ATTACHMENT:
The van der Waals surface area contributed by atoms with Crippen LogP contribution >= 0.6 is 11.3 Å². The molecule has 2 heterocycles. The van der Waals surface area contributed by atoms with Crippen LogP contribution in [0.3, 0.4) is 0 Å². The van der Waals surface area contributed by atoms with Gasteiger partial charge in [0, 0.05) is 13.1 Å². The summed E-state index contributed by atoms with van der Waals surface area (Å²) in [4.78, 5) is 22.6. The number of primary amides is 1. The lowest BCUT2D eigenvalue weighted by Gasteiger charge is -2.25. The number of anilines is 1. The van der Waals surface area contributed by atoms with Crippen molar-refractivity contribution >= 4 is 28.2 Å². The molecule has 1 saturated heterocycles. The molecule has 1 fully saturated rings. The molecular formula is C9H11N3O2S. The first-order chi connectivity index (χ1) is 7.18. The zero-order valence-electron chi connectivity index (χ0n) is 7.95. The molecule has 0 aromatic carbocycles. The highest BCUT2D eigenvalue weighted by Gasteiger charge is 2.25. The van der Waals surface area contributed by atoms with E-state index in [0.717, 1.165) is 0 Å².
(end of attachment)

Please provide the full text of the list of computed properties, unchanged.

The van der Waals surface area contributed by atoms with Crippen LogP contribution >= 0.6 is 11.3 Å². The molecule has 2 heterocycles. The van der Waals surface area contributed by atoms with Crippen LogP contribution in [0.3, 0.4) is 0 Å². The van der Waals surface area contributed by atoms with Gasteiger partial charge in [0, 0.05) is 13.1 Å². The summed E-state index contributed by atoms with van der Waals surface area (Å²) in [4.78, 5) is 22.6. The number of primary amides is 1. The lowest BCUT2D eigenvalue weighted by Gasteiger charge is -2.25. The number of anilines is 1. The van der Waals surface area contributed by atoms with Crippen molar-refractivity contribution >= 4 is 28.2 Å². The molecule has 1 saturated heterocycles. The molecule has 1 fully saturated rings. The molecular formula is C9H11N3O2S. The first-order chi connectivity index (χ1) is 7.18. The zero-order valence-electron chi connectivity index (χ0n) is 7.95. The molecule has 0 aromatic carbocycles. The highest BCUT2D eigenvalue weighted by Gasteiger charge is 2.25. The van der Waals surface area contributed by atoms with E-state index in [0.717, 1.165) is 0 Å².